February 24, 2004
by Brad Kloza
Mad cow disease has some consumers worried about what might be in their beef-- but what about a harmful substance we know is inside chicken?
Small amounts of the poison arsenic are commonly added to chicken feed as a supplement that controls intestinal parasites. While the amount passed on to people who eat chicken is not high enough to be harmful, a report in the journal Environmental Health Perspectives shows that arsenic exposure from chicken is much higher than previously thought.
Tamar Lasky, epidemiologist: "When we looked at the arsenic levels, we noticed that the levels were three or four times higher in chickens than in other poultry and meats."
Lasky's data came from seven years worth of samples collected by the Department of Agriculture's Food Safety Inspection Service. It shows that the average person ingests three-and-a-half to five micrograms of inorganic arsenic per day from chicken.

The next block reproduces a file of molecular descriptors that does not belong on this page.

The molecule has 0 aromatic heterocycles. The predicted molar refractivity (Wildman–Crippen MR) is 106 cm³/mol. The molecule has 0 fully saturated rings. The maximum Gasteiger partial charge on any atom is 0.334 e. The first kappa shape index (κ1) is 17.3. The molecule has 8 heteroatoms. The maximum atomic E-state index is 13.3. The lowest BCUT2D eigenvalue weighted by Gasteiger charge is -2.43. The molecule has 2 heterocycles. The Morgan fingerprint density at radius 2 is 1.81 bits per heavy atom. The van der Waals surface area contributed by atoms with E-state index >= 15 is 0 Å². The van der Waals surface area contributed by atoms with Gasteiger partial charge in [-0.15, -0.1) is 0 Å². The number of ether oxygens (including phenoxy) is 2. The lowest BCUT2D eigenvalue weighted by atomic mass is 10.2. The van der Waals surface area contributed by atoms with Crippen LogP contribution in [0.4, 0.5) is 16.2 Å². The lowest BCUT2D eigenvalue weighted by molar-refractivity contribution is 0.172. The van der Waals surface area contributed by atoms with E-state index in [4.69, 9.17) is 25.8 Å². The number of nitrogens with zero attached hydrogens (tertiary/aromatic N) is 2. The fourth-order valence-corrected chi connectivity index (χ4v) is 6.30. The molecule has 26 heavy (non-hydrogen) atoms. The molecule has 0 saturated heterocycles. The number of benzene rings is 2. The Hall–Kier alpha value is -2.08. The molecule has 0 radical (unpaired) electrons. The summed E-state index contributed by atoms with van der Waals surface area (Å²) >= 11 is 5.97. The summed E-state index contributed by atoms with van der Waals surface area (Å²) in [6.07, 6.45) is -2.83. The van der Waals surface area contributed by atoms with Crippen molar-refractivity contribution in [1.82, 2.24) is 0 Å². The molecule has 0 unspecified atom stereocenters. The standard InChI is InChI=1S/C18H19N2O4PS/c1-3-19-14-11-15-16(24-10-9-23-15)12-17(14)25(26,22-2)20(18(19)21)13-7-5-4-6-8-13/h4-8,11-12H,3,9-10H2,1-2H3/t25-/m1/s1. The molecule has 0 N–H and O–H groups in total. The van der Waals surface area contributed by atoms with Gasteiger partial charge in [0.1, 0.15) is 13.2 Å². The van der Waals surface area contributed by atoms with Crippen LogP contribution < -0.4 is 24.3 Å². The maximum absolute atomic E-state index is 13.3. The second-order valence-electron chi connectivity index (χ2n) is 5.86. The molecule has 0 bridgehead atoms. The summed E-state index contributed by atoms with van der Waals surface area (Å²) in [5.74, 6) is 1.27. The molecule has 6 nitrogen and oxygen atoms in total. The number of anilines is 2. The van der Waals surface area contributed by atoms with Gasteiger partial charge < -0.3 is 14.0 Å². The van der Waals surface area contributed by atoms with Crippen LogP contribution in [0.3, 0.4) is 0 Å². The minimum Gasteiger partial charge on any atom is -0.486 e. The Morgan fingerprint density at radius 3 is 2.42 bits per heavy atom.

Adverse health effects like some cancers have been seen at exposures of ten to forty micrograms per day. "I don't think anyone needs to be frightened or worried about them in any particular kind of danger. But I think it warrants some kind of scientific or public health discussion," said Lasky.
Like whether officials might rethink the allowable levels of arsenic from other sources. Lasky doesn't think her study should cause anyone to change his or her eating habits.
But those who are concerned can switch to organic chicken, which is not fed arsenic. The average person eats two ounces of chicken per day, which is well within tolerable levels set by the World Health Organization.
Learn more at Sciencentral.
posted at 4:35PM by firstname.lastname@example.org
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